Duo prove that timing is not important

Duo prove that timing is not important

They may not have been among the top finishers at the Standard Chartered Marathon Singapore (SCMS) but yesterday's run still held special meaning for those who took part for a good cause.

One of them was Jeanilyn Bermudez, 49, a Filipino maid who has been working in Singapore since 1984.

She ran the marathon to raise awareness of - and funds for - the Humanitarian Organisation for Migration Economics (Home).

Opposed to human trafficking, it is committed to the justice, well-being and empowerment of migrant workers.

Taking part in her fourth marathon, Bermudez, who has been volunteering at Home since 2006, finished with a time of 7hr 45min 40sec.

Wearing a black tank top and a megawatt smile, the affable woman said: "The timing wasn't important.

"I did not train for the marathon but I dedicated this run to Home so I had to complete it.

"It's all about willpower.

"It's also nice that my employer ran in the half-marathon.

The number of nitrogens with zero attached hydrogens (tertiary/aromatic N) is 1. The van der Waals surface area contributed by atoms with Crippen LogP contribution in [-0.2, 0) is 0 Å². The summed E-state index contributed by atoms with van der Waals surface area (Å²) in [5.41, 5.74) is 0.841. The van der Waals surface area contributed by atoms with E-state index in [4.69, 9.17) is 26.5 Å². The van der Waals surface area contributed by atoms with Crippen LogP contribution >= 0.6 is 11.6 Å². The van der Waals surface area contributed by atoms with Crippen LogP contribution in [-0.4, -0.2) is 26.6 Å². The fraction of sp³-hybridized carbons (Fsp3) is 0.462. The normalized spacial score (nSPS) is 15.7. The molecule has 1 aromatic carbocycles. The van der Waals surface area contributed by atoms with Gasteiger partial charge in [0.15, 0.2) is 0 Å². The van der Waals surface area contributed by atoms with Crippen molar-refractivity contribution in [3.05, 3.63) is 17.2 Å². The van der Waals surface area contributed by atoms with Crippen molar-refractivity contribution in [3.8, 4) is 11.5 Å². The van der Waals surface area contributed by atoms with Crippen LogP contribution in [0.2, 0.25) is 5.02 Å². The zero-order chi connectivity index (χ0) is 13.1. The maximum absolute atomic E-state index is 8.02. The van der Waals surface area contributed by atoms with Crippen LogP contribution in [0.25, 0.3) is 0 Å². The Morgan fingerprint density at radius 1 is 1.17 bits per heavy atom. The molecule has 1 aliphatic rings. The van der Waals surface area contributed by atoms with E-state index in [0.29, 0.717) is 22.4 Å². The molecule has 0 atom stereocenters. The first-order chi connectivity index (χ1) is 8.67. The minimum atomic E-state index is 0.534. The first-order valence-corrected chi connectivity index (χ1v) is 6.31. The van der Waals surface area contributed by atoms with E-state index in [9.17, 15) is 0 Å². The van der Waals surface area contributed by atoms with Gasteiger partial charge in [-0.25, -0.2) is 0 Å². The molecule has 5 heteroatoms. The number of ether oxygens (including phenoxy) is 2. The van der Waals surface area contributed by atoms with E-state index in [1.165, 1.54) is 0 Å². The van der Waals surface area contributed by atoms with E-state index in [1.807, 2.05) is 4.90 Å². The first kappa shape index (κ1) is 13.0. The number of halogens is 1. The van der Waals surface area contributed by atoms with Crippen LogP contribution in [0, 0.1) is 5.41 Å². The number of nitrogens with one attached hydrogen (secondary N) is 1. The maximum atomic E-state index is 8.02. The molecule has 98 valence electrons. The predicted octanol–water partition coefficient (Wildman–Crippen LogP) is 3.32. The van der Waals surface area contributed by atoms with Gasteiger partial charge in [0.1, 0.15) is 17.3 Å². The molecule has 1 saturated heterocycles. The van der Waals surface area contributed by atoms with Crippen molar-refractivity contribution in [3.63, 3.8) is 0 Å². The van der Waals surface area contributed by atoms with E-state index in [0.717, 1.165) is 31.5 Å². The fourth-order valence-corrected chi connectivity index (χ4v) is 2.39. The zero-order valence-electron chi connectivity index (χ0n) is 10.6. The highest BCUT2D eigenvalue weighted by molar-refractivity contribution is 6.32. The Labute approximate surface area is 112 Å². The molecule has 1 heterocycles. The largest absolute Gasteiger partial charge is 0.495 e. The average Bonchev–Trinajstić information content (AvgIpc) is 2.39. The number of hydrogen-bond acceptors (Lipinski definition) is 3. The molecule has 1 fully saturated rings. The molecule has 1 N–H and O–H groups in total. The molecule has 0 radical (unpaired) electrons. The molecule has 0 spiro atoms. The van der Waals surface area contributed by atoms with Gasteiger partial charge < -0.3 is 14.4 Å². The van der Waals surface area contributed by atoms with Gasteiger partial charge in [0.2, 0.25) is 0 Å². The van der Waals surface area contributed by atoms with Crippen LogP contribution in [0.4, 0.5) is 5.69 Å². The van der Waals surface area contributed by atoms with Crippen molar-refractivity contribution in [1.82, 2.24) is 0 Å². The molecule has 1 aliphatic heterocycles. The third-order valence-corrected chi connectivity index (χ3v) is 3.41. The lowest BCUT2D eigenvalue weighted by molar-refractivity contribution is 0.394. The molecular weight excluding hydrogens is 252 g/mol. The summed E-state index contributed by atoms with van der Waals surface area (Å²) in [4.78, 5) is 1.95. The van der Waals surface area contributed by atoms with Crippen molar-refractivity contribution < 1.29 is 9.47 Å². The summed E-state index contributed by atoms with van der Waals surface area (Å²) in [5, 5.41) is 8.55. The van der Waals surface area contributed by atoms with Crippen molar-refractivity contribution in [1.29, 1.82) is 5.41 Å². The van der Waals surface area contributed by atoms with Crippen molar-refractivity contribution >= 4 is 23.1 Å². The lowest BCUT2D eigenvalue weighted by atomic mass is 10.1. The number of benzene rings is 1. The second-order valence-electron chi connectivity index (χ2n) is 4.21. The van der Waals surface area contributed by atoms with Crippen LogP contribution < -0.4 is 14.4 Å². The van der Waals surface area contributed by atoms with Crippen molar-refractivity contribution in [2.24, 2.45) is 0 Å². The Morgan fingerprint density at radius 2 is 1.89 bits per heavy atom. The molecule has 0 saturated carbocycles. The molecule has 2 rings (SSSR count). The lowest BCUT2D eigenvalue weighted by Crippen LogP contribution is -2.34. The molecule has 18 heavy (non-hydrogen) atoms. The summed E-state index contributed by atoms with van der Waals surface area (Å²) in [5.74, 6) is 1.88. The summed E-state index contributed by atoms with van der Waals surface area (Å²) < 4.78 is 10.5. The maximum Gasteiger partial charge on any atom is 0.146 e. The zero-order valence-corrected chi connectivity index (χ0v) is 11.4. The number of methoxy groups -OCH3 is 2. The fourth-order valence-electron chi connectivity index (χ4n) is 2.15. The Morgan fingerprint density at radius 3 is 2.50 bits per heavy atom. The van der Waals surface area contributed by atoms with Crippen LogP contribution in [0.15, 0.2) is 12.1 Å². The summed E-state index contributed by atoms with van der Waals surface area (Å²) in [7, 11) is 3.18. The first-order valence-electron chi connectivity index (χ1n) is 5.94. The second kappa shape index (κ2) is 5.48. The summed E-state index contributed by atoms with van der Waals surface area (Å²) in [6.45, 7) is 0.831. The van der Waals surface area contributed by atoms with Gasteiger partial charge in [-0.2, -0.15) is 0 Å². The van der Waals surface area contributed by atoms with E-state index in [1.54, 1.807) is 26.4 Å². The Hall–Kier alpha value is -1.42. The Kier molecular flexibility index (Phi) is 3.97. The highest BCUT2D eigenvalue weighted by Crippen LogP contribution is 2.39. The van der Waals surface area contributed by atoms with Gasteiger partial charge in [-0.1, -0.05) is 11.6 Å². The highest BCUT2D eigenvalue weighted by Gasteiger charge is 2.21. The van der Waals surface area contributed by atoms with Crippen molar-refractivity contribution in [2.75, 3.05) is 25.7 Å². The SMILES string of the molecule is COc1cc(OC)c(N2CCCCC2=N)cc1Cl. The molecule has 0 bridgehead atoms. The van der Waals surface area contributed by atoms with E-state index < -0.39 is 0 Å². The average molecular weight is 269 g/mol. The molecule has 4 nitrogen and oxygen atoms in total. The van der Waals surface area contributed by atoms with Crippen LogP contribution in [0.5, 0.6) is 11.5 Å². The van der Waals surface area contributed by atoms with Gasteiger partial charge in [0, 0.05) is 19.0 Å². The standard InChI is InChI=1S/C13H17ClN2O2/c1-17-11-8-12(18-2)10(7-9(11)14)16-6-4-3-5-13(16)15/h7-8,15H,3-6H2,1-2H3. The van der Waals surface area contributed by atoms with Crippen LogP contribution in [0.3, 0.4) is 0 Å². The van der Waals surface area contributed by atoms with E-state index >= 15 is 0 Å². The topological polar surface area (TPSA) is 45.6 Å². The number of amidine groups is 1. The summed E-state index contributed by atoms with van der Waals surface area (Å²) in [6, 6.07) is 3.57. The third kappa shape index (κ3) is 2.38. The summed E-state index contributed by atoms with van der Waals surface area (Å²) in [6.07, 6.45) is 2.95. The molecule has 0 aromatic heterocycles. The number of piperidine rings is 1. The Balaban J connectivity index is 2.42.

"I hope to raise awareness about Home through this run.

"Having volunteered there, I've seen how they have helped many migrant workers."

Also among the 53,000 runners who woke up early yesterday to brave the sweltering heat was 84-year-old Chan Meng Hui, who completed his 100th marathon yesterday.

He finished in a time of 8:52:16 and crossed the line to much fanfare.

Event emcees began hyping up his arrival when he was 2km away, and after completing the challenge, the genial man was mobbed by a television crew and volunteers.

Chan's son, Wei Siong, 49, and grandson, Jun Hao, 16, were also at the end point of the race.

Said Chan: "I feel good. It was very hot today so I had to run and walk the whole way.

"But I'm very touched by the support. Now I feel like running in next year's SCMS.

"Let's make it 101!"


This article was first published on December 8, 2014.
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